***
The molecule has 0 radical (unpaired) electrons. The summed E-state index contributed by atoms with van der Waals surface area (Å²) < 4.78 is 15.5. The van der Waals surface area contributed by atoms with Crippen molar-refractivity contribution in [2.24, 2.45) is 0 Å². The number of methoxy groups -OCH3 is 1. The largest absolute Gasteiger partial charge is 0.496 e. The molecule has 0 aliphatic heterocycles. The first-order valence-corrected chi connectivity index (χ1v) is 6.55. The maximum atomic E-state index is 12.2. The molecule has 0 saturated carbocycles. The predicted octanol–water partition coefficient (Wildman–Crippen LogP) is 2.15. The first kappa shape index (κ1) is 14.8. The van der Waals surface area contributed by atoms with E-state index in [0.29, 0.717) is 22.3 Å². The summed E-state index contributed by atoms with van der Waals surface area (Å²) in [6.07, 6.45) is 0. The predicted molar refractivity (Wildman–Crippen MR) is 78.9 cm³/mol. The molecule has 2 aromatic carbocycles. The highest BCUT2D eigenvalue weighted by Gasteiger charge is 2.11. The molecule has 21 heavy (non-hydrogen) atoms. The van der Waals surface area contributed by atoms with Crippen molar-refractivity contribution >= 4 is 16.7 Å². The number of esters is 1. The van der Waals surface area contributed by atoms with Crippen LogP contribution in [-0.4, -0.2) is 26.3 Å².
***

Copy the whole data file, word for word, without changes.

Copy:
The molecule has 0 radical (unpaired) electrons. The summed E-state index contributed by atoms with van der Waals surface area (Å²) < 4.78 is 15.5. The van der Waals surface area contributed by atoms with Crippen molar-refractivity contribution in [2.24, 2.45) is 0 Å². The number of methoxy groups -OCH3 is 1. The largest absolute Gasteiger partial charge is 0.496 e. The molecule has 0 aliphatic heterocycles. The first-order valence-corrected chi connectivity index (χ1v) is 6.55. The maximum atomic E-state index is 12.2. The molecule has 0 saturated carbocycles. The predicted octanol–water partition coefficient (Wildman–Crippen LogP) is 2.15. The first kappa shape index (κ1) is 14.8. The van der Waals surface area contributed by atoms with E-state index in [0.29, 0.717) is 22.3 Å². The summed E-state index contributed by atoms with van der Waals surface area (Å²) in [6.07, 6.45) is 0. The predicted molar refractivity (Wildman–Crippen MR) is 78.9 cm³/mol. The molecule has 2 aromatic carbocycles. The highest BCUT2D eigenvalue weighted by Gasteiger charge is 2.11. The molecule has 21 heavy (non-hydrogen) atoms. The van der Waals surface area contributed by atoms with Crippen molar-refractivity contribution >= 4 is 16.7 Å². The number of esters is 1. The van der Waals surface area contributed by atoms with Crippen LogP contribution in [-0.4, -0.2) is 26.3 Å².